3. Little, Thomas H., Dana Dunn, and Rebecca E. Deen. “A View from the Top: Gender Differences in Legislative Priorities among State Legislative Leaders.” Women and Politics 22.4 (2001): 29–50.
        4. Osborn, Tracy, and Jeanette Morehouse Mendez. “Speaking as Women: Women and Floor Speeches in the Senate.” Journal of Women, Politics and Policy 31.1 (2010): 1–21.
        5. Poggione, Sarah. “Exploring Gender Differences in State Legislators’ Policy Preferences.” Political Research Quarterly 57.2 (June 2004): 305–314.
        6. Schwindt-Bayer, Leslie A., and William Mishler. “An Integrated Model of Women’s Representation.” Journal of Politics 67.2 (May 2005): 407–428.
        7. Swers, Michele L. The Difference Women Make: The Policy Impact of Women in Congress. Chicago: University of Chicago Press, 2002.
        8. Thomas, Sue. How Women Legislate. New York: Oxford University Press, 1994.
        9. Wängnerud, Lena. “Women in Parliaments: Descriptive and Substantive Representation.” Annual Review of Political Science 12.1 (June 2009): 51–69.
        10. Zaichkowsky, Judith Lynne. “Women in the Board Room: One can make a Difference.” International Journal of Business Governance and Ethics 9.1 (2014): 91-113.



  1. II.   Speaker Profiles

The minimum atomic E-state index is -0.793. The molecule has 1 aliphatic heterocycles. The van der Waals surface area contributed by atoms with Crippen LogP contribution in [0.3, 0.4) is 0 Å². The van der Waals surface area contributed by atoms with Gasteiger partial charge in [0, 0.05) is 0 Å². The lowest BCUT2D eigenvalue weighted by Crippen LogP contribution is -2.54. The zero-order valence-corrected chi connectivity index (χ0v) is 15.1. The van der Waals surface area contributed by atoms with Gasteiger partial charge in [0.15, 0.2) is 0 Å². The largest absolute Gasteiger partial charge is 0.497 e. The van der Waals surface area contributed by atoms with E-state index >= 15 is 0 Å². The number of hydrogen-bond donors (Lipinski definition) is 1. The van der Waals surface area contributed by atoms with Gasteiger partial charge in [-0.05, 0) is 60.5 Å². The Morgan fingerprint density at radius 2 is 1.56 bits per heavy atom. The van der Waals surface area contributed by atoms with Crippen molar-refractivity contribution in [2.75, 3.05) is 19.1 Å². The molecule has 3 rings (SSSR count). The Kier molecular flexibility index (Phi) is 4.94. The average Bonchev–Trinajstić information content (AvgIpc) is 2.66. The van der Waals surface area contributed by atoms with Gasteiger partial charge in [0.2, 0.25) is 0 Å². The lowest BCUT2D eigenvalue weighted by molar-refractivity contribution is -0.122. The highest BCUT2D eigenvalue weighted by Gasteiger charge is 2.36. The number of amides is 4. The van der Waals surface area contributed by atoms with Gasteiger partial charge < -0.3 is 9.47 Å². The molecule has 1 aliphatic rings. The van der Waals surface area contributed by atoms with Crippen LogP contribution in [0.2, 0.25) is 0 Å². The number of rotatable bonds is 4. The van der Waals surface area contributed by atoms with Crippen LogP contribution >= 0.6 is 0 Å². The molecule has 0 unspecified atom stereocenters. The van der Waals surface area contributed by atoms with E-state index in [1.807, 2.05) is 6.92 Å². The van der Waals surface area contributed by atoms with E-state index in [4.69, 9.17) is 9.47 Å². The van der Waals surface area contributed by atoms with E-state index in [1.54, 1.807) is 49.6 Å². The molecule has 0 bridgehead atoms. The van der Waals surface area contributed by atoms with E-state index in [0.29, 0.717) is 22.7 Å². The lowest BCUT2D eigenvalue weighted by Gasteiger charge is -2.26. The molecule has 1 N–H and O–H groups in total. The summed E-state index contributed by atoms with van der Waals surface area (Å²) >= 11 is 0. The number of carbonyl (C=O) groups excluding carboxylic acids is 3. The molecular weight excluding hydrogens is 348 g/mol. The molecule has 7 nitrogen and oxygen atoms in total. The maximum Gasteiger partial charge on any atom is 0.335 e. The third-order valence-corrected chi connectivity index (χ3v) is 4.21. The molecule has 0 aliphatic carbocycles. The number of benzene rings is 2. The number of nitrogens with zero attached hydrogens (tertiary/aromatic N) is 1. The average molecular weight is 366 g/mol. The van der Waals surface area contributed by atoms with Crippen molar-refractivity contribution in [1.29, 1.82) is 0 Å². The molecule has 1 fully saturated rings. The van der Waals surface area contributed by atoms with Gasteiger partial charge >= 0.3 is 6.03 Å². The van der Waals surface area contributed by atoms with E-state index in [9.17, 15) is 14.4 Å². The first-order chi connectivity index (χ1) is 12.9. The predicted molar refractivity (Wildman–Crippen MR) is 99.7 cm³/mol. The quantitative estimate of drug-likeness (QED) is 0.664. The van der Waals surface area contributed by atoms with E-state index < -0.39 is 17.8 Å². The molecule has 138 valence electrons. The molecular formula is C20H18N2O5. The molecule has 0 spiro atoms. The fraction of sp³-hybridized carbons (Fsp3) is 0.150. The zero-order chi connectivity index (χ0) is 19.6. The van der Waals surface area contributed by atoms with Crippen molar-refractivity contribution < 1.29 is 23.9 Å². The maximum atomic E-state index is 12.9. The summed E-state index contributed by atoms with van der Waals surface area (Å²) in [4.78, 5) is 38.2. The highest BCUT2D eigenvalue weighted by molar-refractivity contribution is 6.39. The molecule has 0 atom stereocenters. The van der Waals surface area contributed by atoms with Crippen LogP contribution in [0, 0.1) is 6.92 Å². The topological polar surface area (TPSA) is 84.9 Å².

1. Maya Gebeily, Talking to Fatima Sbaity Kassem, NOW News (Dec. 28, 2013, 2:00 PM),
    2. Owen Lubozynski, Law Professor Takes on International Misogyny in Keynote, Cornell Chronicle (March 24, 2015), (Sital Kalantry)
    3. Laura Secor, Haleh Esfandiari: Prisoner of Tehran, Sunday Book Review, New York Times (Nov. 20, 2009),
    4. Society Has to Change Its Behaviour…Not People with Disabilities, Trinidad & Tobago Guardian (July 26, 2015), (Akiko Ito)
    5. A Conversation with Judge Nancy Gertner, 35: 2 Human Rights Magazine, (Spring 2008),
    6. Apoorva Mandhani, Indira Jaising Challenges Method of Designating Senior Counsels by SC; Calls it Non-transparent and Arbitrary, LiveLaw.In (July 7, 2015),


III.Sources for Additional Information

  1. U.S. State Department Office of Global Women’s Issues:
  2. UN Women:
  3. Council of Europe: 
    1. Organization for Security and Cooperation in Europe: